A United Nations survey shows a marked deterioration in the nutritional status of children in Niger. The World Food Program and UN Children's Fund, which carried out the annual nutritional assessment, are urgently appealing to the international community for help in combating rising malnutrition rates among Niger's children.
The UN agencies find the situation of children in Niger is far worse now than it was 12 months ago when their last nutritional assessment was issued.
The survey finds nearly 17 percent of children under age five are acutely malnourished. To understand the seriousness of this, spokesman for the UN Children's Fund, Jeremy Hartley. says alarm bells go off when acute malnutrition rates reach 15 percent.
So, it is particularly alarming, he says, to realize in some places in Niger, levels of acute malnutrition have reached 22 percent.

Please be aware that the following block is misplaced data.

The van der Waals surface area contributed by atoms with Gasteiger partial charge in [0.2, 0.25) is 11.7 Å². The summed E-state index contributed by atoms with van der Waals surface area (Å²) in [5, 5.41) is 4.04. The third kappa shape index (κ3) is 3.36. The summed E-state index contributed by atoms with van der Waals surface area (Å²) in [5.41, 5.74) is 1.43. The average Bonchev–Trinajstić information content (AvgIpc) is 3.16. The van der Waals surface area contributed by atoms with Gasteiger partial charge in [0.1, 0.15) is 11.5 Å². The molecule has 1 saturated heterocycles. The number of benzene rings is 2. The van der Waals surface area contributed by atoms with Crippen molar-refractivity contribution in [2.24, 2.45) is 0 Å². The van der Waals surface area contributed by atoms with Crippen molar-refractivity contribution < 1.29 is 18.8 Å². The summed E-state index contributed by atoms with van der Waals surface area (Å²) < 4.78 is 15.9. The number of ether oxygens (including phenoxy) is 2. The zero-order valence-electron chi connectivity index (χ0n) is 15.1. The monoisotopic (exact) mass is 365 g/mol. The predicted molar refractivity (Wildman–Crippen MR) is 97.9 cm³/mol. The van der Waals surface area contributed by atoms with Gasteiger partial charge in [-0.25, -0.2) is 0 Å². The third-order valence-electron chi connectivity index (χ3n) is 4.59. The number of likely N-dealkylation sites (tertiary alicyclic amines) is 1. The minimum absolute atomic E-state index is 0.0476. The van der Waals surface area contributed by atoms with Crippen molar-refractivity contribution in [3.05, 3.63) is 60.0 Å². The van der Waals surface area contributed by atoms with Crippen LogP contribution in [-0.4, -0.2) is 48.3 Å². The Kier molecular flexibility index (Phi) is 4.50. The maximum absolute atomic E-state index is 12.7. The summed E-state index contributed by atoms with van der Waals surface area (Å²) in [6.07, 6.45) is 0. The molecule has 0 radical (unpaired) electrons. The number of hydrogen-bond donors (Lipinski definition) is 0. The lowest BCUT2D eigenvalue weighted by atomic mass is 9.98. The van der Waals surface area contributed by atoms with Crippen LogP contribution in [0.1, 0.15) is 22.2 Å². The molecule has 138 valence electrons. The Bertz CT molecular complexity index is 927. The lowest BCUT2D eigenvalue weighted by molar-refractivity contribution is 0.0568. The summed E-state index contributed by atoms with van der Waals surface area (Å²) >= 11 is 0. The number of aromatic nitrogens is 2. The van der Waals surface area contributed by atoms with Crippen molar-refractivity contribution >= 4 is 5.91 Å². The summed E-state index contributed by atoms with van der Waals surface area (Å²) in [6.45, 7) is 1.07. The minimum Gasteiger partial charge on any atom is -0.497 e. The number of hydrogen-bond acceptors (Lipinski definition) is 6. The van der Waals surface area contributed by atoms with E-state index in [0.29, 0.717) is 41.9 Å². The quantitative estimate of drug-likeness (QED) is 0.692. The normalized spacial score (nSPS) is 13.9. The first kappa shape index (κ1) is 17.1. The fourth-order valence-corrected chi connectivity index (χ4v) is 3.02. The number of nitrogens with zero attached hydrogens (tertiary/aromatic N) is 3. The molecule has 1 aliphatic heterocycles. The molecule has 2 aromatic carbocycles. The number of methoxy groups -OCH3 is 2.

"And, in this context, we are implementing significant preventive and curative activities for children suffering from global acute malnutrition," he said. "More than 100,000-107,000 children have been treated between January and May 2010, which is an extraordinarily high number."
Hartley says these levels of severe acute malnutrition seriously increase the risk of children dying.
"I do not have figures on that, but given that there… is severe acute malnutrition to the extent that I have explained, I would imagine that there are fatalities. Also, in countries such as Niger, there are a lot of women and children living in rural areas who would not have access to the services that we would want them to. So, we might not necessarily have all the data on that particular aspect of the tragedy then," he said.
UNICEF says it plans to launch a large-scale nationwide communication campaign in the coming weeks in an effort to stem further deterioration in the nutritional status of children.
The campaign is aimed at getting nursing mothers to breast-feed their infants exclusively for up to six months. UNICEF says this is the only protection for infants and young children against malnutrition.